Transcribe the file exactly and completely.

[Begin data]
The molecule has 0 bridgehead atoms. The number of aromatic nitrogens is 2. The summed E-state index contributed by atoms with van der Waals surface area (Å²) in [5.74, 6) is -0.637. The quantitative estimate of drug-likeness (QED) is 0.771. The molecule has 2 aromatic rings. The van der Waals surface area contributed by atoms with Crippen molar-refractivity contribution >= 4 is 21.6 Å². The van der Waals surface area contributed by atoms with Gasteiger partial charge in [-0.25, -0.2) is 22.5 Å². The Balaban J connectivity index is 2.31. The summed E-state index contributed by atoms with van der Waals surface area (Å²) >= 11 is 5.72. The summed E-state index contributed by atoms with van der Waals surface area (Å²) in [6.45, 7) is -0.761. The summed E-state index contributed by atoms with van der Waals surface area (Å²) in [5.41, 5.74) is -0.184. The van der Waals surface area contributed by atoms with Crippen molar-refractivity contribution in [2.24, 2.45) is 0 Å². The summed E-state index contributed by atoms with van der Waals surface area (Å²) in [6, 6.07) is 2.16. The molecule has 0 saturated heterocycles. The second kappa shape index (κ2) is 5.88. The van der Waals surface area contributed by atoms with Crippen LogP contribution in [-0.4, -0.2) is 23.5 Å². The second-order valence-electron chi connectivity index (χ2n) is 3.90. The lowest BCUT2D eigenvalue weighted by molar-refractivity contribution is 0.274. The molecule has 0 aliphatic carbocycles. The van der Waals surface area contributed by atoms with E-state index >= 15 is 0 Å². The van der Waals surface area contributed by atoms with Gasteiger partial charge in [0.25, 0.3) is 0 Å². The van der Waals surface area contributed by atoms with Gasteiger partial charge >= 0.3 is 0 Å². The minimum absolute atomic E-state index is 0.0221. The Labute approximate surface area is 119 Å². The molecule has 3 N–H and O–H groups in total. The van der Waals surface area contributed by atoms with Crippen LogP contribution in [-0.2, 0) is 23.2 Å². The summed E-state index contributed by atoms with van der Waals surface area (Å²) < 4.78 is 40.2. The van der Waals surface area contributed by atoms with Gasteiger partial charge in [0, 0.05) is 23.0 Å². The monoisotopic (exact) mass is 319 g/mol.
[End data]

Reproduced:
The molecule has 0 bridgehead atoms. The number of aromatic nitrogens is 2. The summed E-state index contributed by atoms with van der Waals surface area (Å²) in [5.74, 6) is -0.637. The quantitative estimate of drug-likeness (QED) is 0.771. The molecule has 2 aromatic rings. The van der Waals surface area contributed by atoms with Crippen molar-refractivity contribution >= 4 is 21.6 Å². The van der Waals surface area contributed by atoms with Gasteiger partial charge in [-0.25, -0.2) is 22.5 Å². The Balaban J connectivity index is 2.31. The summed E-state index contributed by atoms with van der Waals surface area (Å²) >= 11 is 5.72. The summed E-state index contributed by atoms with van der Waals surface area (Å²) in [6.45, 7) is -0.761. The summed E-state index contributed by atoms with van der Waals surface area (Å²) in [5.41, 5.74) is -0.184. The van der Waals surface area contributed by atoms with Crippen molar-refractivity contribution in [2.24, 2.45) is 0 Å². The summed E-state index contributed by atoms with van der Waals surface area (Å²) in [6, 6.07) is 2.16. The molecule has 0 saturated heterocycles. The second kappa shape index (κ2) is 5.88. The van der Waals surface area contributed by atoms with Crippen LogP contribution in [-0.4, -0.2) is 23.5 Å². The second-order valence-electron chi connectivity index (χ2n) is 3.90. The lowest BCUT2D eigenvalue weighted by molar-refractivity contribution is 0.274. The molecule has 0 aliphatic carbocycles. The van der Waals surface area contributed by atoms with E-state index >= 15 is 0 Å². The van der Waals surface area contributed by atoms with Gasteiger partial charge in [0.25, 0.3) is 0 Å². The van der Waals surface area contributed by atoms with Gasteiger partial charge >= 0.3 is 0 Å². The minimum absolute atomic E-state index is 0.0221. The Labute approximate surface area is 119 Å². The molecule has 3 N–H and O–H groups in total. The van der Waals surface area contributed by atoms with Crippen LogP contribution in [-0.2, 0) is 23.2 Å². The summed E-state index contributed by atoms with van der Waals surface area (Å²) < 4.78 is 40.2. The van der Waals surface area contributed by atoms with Gasteiger partial charge in [0, 0.05) is 23.0 Å². The monoisotopic (exact) mass is 319 g/mol.